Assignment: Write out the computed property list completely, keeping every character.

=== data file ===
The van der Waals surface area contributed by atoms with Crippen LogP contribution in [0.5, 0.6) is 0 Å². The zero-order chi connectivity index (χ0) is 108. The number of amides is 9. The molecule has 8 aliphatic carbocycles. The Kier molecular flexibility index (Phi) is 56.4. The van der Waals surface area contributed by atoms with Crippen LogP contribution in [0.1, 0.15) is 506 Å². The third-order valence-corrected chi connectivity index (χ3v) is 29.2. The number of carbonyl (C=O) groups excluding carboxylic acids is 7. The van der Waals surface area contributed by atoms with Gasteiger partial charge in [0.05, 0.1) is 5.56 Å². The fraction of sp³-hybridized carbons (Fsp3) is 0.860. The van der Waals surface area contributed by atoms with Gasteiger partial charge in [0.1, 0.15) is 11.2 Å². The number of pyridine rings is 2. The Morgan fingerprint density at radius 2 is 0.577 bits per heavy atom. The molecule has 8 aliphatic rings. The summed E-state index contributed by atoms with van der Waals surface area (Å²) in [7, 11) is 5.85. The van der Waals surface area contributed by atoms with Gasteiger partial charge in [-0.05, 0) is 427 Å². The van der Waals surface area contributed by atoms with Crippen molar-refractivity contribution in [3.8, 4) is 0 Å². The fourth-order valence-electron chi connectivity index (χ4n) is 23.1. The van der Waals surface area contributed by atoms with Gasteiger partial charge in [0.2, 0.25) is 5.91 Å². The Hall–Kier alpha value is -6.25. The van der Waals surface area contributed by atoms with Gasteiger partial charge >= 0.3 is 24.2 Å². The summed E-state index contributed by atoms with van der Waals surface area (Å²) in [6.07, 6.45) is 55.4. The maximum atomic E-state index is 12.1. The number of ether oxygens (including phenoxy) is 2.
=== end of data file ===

The van der Waals surface area contributed by atoms with Crippen LogP contribution in [0.5, 0.6) is 0 Å². The zero-order chi connectivity index (χ0) is 108. The number of amides is 9. The molecule has 8 aliphatic carbocycles. The Kier molecular flexibility index (Phi) is 56.4. The van der Waals surface area contributed by atoms with Crippen LogP contribution in [0.1, 0.15) is 506 Å². The third-order valence-corrected chi connectivity index (χ3v) is 29.2. The number of carbonyl (C=O) groups excluding carboxylic acids is 7. The van der Waals surface area contributed by atoms with Gasteiger partial charge in [0.05, 0.1) is 5.56 Å². The fraction of sp³-hybridized carbons (Fsp3) is 0.860. The van der Waals surface area contributed by atoms with Gasteiger partial charge in [0.1, 0.15) is 11.2 Å². The number of pyridine rings is 2. The Morgan fingerprint density at radius 2 is 0.577 bits per heavy atom. The molecule has 8 aliphatic rings. The summed E-state index contributed by atoms with van der Waals surface area (Å²) in [7, 11) is 5.85. The van der Waals surface area contributed by atoms with Gasteiger partial charge in [-0.05, 0) is 427 Å². The van der Waals surface area contributed by atoms with Crippen molar-refractivity contribution in [3.8, 4) is 0 Å². The fourth-order valence-electron chi connectivity index (χ4n) is 23.1. The van der Waals surface area contributed by atoms with Gasteiger partial charge in [0.2, 0.25) is 5.91 Å². The Hall–Kier alpha value is -6.25. The van der Waals surface area contributed by atoms with Gasteiger partial charge >= 0.3 is 24.2 Å². The summed E-state index contributed by atoms with van der Waals surface area (Å²) in [6.07, 6.45) is 55.4. The maximum atomic E-state index is 12.1. The number of ether oxygens (including phenoxy) is 2.